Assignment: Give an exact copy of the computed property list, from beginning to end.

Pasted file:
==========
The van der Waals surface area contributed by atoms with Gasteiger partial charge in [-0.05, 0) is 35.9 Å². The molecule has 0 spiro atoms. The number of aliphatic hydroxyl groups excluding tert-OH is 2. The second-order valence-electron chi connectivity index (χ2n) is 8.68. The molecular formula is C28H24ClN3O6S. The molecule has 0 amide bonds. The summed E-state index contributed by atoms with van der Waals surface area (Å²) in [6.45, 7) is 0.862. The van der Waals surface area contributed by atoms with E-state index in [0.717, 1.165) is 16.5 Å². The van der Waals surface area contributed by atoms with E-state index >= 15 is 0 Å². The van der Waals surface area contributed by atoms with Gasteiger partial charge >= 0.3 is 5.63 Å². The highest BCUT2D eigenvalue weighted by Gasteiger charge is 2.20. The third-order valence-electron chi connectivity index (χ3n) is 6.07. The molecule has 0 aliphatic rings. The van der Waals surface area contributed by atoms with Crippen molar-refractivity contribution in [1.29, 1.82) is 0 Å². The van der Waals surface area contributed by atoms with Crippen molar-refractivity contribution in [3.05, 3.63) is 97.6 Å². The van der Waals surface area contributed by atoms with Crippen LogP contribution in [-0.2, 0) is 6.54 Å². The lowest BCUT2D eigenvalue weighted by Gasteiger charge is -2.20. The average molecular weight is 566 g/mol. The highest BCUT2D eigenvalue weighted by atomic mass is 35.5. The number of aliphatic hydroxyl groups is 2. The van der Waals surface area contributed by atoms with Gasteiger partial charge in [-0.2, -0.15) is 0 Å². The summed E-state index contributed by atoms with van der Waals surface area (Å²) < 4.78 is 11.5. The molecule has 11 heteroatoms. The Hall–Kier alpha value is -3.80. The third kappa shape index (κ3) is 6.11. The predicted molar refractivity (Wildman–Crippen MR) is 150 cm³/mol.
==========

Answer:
The van der Waals surface area contributed by atoms with Gasteiger partial charge in [-0.05, 0) is 35.9 Å². The molecule has 0 spiro atoms. The number of aliphatic hydroxyl groups excluding tert-OH is 2. The second-order valence-electron chi connectivity index (χ2n) is 8.68. The molecular formula is C28H24ClN3O6S. The molecule has 0 amide bonds. The summed E-state index contributed by atoms with van der Waals surface area (Å²) in [6.45, 7) is 0.862. The van der Waals surface area contributed by atoms with E-state index in [0.717, 1.165) is 16.5 Å². The van der Waals surface area contributed by atoms with E-state index >= 15 is 0 Å². The van der Waals surface area contributed by atoms with Gasteiger partial charge >= 0.3 is 5.63 Å². The highest BCUT2D eigenvalue weighted by Gasteiger charge is 2.20. The third-order valence-electron chi connectivity index (χ3n) is 6.07. The molecule has 0 aliphatic rings. The van der Waals surface area contributed by atoms with Crippen molar-refractivity contribution in [1.29, 1.82) is 0 Å². The van der Waals surface area contributed by atoms with Crippen molar-refractivity contribution in [3.05, 3.63) is 97.6 Å². The van der Waals surface area contributed by atoms with Crippen LogP contribution in [-0.2, 0) is 6.54 Å². The lowest BCUT2D eigenvalue weighted by Gasteiger charge is -2.20. The average molecular weight is 566 g/mol. The highest BCUT2D eigenvalue weighted by atomic mass is 35.5. The number of aliphatic hydroxyl groups is 2. The van der Waals surface area contributed by atoms with Gasteiger partial charge in [-0.2, -0.15) is 0 Å². The summed E-state index contributed by atoms with van der Waals surface area (Å²) < 4.78 is 11.5. The molecule has 11 heteroatoms. The Hall–Kier alpha value is -3.80. The third kappa shape index (κ3) is 6.11. The predicted molar refractivity (Wildman–Crippen MR) is 150 cm³/mol.